Main      Site Guide    
At-A-Glance Film Reviews

A Midnight Clear (1992)



Reviews and Comments

A Midnight Clear is the worst kind of bad movie: technically apt and well acted, with all that craft and artistry channelled into a useless, trite endeavor. The stage is set early, as a voice-over narration introduces us to the characters, soldiers on the front lines in Europe during World War II. A quote: "They gained a few miles of European real estate and lost the beginnings to untold generations of very bright people. I think the army considered this a good deal." Admirable manipulation, but spurious logic. The film continues in this vein, trying its darnedest to tell us how bad war is, even if it means exaggerating, outright lying, or employing a ludicrously contrived story. The soldiers are never, for example, portrayed as trained and competent and knowledgeable of military procedure, even though these particular soldiers are said to be the best and brightest: it serves an anti-war agenda better to depict them as unprepared individuals milling about without guidance or direction as they deteriorate into madness.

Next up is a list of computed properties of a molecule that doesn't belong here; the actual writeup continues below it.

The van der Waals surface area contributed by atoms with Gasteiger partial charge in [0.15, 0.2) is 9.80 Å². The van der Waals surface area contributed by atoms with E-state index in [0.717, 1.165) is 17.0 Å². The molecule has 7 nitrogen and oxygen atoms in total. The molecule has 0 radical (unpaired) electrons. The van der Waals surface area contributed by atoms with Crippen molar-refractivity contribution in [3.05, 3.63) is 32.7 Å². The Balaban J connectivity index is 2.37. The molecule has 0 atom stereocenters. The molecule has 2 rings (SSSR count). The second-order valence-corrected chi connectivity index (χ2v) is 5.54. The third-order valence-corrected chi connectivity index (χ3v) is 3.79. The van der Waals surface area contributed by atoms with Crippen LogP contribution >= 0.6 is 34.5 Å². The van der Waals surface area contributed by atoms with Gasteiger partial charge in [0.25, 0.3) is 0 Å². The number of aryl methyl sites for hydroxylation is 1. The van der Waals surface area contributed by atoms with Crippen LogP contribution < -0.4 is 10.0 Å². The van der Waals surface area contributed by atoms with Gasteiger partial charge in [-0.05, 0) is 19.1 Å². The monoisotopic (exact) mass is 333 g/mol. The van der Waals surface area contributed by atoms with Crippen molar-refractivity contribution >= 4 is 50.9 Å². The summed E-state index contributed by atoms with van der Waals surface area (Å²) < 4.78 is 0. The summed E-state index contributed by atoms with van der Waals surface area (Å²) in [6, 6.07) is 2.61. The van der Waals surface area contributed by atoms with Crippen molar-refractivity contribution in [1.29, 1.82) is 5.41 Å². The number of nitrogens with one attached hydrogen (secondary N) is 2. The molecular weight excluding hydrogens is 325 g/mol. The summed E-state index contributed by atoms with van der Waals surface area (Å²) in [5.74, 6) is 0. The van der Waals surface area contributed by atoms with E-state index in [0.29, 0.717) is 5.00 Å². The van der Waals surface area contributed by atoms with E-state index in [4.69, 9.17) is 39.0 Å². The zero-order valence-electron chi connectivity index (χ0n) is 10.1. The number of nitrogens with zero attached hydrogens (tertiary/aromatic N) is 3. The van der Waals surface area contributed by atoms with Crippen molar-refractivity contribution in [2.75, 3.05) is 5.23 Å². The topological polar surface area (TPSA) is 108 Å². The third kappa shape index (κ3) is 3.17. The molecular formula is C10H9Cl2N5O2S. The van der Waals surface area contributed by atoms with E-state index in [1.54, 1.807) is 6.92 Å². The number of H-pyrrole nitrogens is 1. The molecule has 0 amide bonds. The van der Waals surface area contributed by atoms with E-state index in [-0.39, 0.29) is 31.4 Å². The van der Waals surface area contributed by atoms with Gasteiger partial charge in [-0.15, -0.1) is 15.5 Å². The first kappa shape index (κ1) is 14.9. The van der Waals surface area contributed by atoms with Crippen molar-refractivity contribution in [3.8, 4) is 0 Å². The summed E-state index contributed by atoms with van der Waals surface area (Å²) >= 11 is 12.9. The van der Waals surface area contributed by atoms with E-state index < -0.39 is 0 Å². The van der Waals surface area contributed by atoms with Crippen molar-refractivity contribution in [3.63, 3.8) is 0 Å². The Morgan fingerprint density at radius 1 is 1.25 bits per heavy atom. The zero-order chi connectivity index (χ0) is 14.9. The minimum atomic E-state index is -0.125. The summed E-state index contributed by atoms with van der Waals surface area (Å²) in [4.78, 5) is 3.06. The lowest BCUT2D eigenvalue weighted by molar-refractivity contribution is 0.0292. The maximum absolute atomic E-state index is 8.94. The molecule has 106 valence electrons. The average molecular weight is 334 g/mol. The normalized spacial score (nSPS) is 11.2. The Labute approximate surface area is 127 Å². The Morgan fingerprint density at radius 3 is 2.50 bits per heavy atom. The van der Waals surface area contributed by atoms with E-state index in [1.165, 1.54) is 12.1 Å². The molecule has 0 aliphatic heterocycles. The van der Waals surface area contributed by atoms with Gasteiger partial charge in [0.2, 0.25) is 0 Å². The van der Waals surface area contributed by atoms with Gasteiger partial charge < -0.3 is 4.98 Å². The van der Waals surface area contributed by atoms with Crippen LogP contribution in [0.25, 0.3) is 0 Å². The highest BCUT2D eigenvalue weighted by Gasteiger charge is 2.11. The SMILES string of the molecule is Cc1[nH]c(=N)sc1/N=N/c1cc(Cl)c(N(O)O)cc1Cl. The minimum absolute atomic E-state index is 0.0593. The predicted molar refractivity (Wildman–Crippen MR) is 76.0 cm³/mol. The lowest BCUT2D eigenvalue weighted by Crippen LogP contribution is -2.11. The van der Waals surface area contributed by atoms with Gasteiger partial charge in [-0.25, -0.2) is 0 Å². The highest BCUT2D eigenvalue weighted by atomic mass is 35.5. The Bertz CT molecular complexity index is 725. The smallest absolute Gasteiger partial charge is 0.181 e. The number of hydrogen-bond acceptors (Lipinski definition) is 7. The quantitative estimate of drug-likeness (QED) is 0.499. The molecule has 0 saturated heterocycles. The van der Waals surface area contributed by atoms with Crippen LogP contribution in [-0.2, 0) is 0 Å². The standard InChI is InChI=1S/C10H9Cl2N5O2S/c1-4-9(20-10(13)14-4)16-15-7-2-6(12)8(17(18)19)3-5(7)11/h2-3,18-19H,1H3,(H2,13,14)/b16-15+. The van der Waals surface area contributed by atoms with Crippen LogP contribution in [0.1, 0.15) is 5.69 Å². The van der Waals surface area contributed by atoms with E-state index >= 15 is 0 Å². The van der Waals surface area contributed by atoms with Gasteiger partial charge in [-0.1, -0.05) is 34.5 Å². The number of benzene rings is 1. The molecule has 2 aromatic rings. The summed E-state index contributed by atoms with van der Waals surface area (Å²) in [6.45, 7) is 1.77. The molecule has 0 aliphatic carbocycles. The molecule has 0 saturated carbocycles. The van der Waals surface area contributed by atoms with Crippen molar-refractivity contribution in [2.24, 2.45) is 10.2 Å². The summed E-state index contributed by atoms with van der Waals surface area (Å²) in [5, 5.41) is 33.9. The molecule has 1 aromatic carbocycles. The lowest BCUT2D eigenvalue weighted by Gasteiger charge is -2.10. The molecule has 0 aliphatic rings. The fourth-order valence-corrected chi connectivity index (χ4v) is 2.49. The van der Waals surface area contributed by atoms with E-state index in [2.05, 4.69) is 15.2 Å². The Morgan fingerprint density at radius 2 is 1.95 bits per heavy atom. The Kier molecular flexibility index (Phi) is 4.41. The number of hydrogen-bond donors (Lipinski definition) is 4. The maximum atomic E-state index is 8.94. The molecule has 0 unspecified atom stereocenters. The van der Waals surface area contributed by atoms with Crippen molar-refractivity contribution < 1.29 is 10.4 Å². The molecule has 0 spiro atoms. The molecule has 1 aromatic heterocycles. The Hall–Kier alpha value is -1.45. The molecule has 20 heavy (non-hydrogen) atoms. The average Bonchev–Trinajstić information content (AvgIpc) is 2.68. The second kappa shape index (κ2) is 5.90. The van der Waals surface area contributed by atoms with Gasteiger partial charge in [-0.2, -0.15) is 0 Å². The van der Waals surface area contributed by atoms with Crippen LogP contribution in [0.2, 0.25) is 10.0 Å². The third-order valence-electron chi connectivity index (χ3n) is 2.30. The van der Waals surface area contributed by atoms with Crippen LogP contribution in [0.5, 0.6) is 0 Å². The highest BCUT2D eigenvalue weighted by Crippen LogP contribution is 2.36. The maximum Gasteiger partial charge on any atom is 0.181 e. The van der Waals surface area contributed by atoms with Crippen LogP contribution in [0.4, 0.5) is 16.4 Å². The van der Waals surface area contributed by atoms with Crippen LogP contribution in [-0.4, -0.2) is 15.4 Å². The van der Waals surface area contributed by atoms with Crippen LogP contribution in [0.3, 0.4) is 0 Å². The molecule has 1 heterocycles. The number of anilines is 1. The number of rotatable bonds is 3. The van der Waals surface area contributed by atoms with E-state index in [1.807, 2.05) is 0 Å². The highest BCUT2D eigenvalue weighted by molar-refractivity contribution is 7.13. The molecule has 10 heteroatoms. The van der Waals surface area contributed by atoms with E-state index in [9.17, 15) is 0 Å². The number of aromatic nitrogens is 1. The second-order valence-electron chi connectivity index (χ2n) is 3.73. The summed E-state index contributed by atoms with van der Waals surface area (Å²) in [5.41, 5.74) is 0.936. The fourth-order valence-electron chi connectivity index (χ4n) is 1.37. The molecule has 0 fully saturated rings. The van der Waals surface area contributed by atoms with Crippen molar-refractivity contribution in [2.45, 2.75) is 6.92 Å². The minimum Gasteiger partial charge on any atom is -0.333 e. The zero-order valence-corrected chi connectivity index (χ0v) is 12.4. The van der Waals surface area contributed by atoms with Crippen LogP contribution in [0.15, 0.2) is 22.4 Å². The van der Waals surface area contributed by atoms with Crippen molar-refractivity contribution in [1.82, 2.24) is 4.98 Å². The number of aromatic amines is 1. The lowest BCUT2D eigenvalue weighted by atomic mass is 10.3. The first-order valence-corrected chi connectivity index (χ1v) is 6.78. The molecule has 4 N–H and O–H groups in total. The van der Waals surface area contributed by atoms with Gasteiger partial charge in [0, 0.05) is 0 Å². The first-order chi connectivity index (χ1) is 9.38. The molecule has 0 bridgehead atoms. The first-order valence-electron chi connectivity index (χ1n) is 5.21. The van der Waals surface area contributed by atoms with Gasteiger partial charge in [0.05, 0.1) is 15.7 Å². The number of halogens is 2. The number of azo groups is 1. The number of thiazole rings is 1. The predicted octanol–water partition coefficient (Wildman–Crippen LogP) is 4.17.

The irony of it all is that World War II is absolutely the last war to use to stage an anti-war play. What other war in modern history serves as a better argument against pacificism without exception? True, the losses suffered on the front lines in World War II were great, grave, and irreplaceable: but what about the millions of "very bright people" and the ensuing generations lost in Nazi concentration camps -- losses that would have continued unchecked without a war to stop it? A Midnight Clear never even addresses why World War II was fought. It doesn't seem to think it has to; it's too preoccupied trying to tell that war is bad to bother thinking about whether there might be anything worse.